Connecticut Data Privacy Law to Take Effect

Connecticut Data Privacy Law

In April of 2022, houses of the Connecticut Legislature have passed S.B. 6, “An Act Concerning Personal Data Privacy and Online Monitoring.” This is a verbose phrase for “Connecticut Data Privacy Law.” The bill now awaits Governor LaMont’s (expected) signature. 

The Connecticut Data Privacy Law, if enacted, would become the nation’s fifth comprehensive state data privacy bill, following bills passed in California, Virginia, Colorado, and Utah. Details of the Connecticut Data Privacy law are provided below.

Connecticut Data Privacy Law: Coverage and Definitions

The Connecticut Data Privacy law, like the other four state data privacy laws, regulates certain entities engaged in commerce. 

To qualify as a regulated entity under the Connecticut Data Privacy law, a business must meet these two requirements:

  1. Either conduct business in Connecticut or produce products or services that are targeted to Connecticut residents.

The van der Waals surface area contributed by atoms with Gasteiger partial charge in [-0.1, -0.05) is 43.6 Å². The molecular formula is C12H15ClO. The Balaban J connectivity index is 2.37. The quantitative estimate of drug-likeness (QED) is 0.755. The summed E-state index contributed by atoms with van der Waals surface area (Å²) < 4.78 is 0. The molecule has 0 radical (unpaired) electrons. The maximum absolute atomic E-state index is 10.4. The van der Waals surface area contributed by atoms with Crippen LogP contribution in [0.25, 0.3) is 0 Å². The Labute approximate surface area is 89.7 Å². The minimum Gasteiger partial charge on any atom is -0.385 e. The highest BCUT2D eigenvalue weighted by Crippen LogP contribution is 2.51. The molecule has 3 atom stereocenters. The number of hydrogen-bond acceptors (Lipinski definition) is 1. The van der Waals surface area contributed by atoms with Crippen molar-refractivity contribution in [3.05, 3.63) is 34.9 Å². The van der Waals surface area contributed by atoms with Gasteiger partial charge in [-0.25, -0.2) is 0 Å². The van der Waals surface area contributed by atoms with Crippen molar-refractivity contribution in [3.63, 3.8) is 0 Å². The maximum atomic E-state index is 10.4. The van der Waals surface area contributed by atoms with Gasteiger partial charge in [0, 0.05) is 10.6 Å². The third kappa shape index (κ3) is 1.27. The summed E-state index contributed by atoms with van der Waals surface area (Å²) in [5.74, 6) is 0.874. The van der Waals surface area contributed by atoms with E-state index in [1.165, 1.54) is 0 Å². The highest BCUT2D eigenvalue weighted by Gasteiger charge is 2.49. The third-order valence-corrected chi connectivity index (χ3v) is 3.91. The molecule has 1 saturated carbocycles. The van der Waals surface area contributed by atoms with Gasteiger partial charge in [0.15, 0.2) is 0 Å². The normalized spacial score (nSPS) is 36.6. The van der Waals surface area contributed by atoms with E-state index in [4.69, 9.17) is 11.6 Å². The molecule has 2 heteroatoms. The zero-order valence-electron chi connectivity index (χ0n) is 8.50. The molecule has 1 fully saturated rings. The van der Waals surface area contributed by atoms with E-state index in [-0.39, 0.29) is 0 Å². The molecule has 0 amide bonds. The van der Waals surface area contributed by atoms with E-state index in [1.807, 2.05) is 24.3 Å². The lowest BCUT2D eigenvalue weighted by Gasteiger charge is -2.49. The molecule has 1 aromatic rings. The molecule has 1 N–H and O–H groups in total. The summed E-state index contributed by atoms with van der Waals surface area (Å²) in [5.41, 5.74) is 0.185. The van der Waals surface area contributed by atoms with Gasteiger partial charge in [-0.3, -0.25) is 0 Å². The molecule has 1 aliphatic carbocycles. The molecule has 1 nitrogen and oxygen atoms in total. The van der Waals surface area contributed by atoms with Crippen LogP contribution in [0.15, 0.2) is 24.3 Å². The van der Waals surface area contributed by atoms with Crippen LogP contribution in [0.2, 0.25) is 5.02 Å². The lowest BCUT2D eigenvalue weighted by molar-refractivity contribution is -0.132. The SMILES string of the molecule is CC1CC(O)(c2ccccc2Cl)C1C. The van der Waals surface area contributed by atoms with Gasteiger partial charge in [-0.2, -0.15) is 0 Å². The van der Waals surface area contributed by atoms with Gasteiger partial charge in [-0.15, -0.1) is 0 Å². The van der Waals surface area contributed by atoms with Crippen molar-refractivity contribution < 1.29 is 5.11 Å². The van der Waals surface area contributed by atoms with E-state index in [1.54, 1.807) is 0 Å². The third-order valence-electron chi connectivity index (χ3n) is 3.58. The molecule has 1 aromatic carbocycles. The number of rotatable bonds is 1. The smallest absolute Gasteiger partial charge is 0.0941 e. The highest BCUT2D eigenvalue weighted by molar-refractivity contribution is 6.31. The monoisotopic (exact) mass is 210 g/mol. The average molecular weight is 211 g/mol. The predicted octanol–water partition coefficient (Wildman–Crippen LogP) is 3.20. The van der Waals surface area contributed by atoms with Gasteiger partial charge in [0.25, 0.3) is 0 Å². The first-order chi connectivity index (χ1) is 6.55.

2. Have engaged in a certain amount of activity in the preceding calendar year, either by:
    1. Controlling or processing the personal data of at least 100,000 consumers (excluding personal data controlled or processed to complete payment transactions); or
    2. Controlling or processing the personal data of at least 25,000 consumers, AND having derived more than 25% of gross revenue from the sale of personal data.

The Connecticut Data Privacy Law contains the following definitions.

  • Personal data. Personal data means any information linked or reasonably linkable to an identified or identifiable individual. Examples of personal data include name, age, address, phone number, and email address. “Personal data” does not include de-identified data or publicly available information.
  • Sensitive data. Sensitive data is personal data that includes:
    • Data revealing racial or ethnic origin
    • Data revealing religious beliefs
    • Data revealing mental or physical health condition or diagnosis
    • Data revealing the sexual orientation or sex life of an individual
    • Data revealing citizenship or immigration status
    • The processing of genetic or biometric data for the purpose of uniquely identifying an individual